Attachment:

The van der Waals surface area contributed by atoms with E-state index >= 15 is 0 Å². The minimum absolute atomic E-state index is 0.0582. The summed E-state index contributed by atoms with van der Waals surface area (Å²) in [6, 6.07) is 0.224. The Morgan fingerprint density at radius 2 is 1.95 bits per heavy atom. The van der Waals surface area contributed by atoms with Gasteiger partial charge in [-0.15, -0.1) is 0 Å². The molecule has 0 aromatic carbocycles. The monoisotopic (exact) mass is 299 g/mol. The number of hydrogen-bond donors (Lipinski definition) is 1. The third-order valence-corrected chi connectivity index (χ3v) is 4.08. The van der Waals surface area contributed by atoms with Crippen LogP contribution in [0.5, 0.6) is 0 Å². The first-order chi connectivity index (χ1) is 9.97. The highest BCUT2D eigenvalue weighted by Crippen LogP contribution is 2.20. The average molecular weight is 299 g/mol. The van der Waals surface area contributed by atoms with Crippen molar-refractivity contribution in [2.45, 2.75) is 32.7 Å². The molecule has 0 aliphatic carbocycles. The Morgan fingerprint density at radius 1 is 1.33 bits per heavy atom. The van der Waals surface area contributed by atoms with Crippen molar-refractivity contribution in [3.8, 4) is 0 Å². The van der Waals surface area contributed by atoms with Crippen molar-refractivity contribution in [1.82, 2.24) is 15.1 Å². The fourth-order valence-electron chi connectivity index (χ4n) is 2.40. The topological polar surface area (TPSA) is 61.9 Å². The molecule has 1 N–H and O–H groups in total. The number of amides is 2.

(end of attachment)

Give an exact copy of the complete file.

The van der Waals surface area contributed by atoms with E-state index >= 15 is 0 Å². The minimum absolute atomic E-state index is 0.0582. The summed E-state index contributed by atoms with van der Waals surface area (Å²) in [6, 6.07) is 0.224. The Morgan fingerprint density at radius 2 is 1.95 bits per heavy atom. The van der Waals surface area contributed by atoms with Gasteiger partial charge in [-0.15, -0.1) is 0 Å². The molecule has 0 aromatic carbocycles. The monoisotopic (exact) mass is 299 g/mol. The number of hydrogen-bond donors (Lipinski definition) is 1. The third-order valence-corrected chi connectivity index (χ3v) is 4.08. The van der Waals surface area contributed by atoms with Crippen LogP contribution in [0.5, 0.6) is 0 Å². The first-order chi connectivity index (χ1) is 9.97. The highest BCUT2D eigenvalue weighted by Crippen LogP contribution is 2.20. The average molecular weight is 299 g/mol. The van der Waals surface area contributed by atoms with Crippen molar-refractivity contribution in [2.45, 2.75) is 32.7 Å². The molecule has 0 aliphatic carbocycles. The Morgan fingerprint density at radius 1 is 1.33 bits per heavy atom. The van der Waals surface area contributed by atoms with Crippen molar-refractivity contribution in [3.8, 4) is 0 Å². The van der Waals surface area contributed by atoms with Crippen molar-refractivity contribution in [1.82, 2.24) is 15.1 Å². The fourth-order valence-electron chi connectivity index (χ4n) is 2.40. The topological polar surface area (TPSA) is 61.9 Å². The molecule has 1 N–H and O–H groups in total. The number of amides is 2.